Monday, November 30, 2015

Contemplation


Whenever I undertake a woodworking, or other, project I seem to spend a lot of time just standing there, looking at the early phases of construction or the plans.  Thinking about what I eventually want to do or change with the design, or working out a difficult section. There is usually lots of doodling and sketching on yellow legal pads everywhere (note to self - I need a big white board).

I often do the same thing with other difficult personal decisions - sitting on them if you will for a while, hoping for some eventual inspiration.  It often comes when I'm not actually expecting it, such as during a swim (a great place for working out issues) or a bike ride.

The same goes for this dory build.  I've probably spent more time staring at the plans or the boat, trying to figure out how I want to attack the (insert transom, bow post, bulkheads, footwell, seats, whatever, here) than physically building.  Right now the decking and hatch frames & gutters are getting a lot of my attention. Especially b/c I've modified Andy's plans quite a bit.  First from just some simple slight variations in measurement & cutting,  which can grow over the course of a big boat. A quarter of an inch here, or a half there, can add up to a solid number over 16'9".  But more from conscious decisions to change the way I want my final boat to fit me - in the footwell dimensions, size of the seats and seat backs, slope angle of the hatch lids toward center, size of bow and stern hatches, etc...).  This of course leads to dramatic changes in all of the decking dimensions.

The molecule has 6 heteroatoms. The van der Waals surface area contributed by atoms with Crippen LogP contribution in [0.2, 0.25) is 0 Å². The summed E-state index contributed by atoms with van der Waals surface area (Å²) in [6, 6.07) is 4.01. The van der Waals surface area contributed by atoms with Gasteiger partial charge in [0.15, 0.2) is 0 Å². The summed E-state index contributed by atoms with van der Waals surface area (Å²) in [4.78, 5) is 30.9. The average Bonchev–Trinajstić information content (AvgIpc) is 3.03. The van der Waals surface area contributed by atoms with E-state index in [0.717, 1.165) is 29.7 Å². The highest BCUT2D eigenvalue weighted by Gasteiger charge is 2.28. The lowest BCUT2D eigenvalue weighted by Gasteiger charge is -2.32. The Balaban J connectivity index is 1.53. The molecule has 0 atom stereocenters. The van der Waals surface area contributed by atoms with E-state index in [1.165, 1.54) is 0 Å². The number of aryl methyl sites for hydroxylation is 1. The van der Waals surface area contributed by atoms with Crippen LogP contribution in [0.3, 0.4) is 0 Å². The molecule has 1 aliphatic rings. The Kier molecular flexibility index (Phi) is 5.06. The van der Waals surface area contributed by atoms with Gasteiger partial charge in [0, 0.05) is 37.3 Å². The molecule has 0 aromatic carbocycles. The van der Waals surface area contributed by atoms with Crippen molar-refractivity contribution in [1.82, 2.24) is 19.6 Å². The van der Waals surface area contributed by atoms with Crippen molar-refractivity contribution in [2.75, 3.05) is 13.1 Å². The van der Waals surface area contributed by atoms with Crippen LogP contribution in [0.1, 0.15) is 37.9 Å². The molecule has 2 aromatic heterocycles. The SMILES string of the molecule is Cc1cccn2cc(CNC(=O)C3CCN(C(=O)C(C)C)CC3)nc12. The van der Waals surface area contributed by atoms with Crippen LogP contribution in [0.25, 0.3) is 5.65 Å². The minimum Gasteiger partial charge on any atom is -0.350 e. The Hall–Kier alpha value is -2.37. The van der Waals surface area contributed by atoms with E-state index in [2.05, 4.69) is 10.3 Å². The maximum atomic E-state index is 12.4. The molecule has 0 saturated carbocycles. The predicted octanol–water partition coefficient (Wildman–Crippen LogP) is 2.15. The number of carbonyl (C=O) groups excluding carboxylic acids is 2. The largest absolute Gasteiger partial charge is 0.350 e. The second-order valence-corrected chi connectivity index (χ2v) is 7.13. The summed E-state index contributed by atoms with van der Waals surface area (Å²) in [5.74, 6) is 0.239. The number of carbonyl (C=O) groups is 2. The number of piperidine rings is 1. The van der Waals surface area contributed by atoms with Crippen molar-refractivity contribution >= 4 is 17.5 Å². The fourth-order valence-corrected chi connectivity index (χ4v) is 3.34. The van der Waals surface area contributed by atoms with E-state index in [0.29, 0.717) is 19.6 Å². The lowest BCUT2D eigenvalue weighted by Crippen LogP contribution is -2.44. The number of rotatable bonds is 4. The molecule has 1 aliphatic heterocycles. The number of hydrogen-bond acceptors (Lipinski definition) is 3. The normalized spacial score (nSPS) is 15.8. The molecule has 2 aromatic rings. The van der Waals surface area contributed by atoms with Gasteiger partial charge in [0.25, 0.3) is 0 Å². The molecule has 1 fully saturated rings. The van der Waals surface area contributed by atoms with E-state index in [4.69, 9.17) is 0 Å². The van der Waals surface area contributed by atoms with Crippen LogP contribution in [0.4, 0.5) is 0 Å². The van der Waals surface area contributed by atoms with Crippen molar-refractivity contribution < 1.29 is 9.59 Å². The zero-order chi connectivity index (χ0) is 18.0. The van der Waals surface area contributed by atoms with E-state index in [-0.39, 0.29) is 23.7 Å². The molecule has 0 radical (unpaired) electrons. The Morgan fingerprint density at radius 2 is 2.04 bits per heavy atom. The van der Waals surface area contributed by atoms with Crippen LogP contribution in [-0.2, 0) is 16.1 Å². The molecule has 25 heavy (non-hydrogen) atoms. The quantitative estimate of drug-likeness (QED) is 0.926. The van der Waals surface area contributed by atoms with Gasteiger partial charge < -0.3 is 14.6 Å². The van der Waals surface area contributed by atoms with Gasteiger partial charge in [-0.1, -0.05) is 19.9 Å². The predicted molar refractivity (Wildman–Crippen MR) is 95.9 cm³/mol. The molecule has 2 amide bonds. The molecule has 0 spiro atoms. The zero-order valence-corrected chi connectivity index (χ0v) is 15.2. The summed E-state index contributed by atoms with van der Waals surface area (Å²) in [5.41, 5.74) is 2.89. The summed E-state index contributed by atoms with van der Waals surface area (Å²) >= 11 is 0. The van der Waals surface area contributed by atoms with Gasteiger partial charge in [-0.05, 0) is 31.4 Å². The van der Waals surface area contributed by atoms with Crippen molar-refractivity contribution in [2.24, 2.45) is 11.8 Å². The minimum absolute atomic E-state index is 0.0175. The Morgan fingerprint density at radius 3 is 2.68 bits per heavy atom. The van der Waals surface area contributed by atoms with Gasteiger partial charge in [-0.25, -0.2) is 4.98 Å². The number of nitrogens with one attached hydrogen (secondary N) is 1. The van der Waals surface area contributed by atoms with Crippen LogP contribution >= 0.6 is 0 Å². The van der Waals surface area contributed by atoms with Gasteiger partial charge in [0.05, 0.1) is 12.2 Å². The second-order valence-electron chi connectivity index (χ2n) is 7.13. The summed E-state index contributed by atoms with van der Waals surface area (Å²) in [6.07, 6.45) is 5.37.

That's fine, I made the choice and will live with it.  But it requires a new emphasis on accurate measurements and use of cheaper (cardboard) templates. Big pieces. So I've been dumpster diving the local furniture and appliance stores.

Then there's the hatch gutters.  There are easy and hard ways to do these.  The basic requirements are to securely close the hatch lids and try to get most (all) of the water off the lids & deck and down into the oarsman or passenger footwells, and then out via drains.  Typically this is done by gutters which sit below the level of the hatch lid, which is separated from the gutter and hopefully the majority of the water by some type of a weatherstrip seal.

Here's one cross-section option:




So for now, I'm going to go get some coffee, head up to the couch and maybe watch some football and take a nap.  Looking for some subconscious inspiration.



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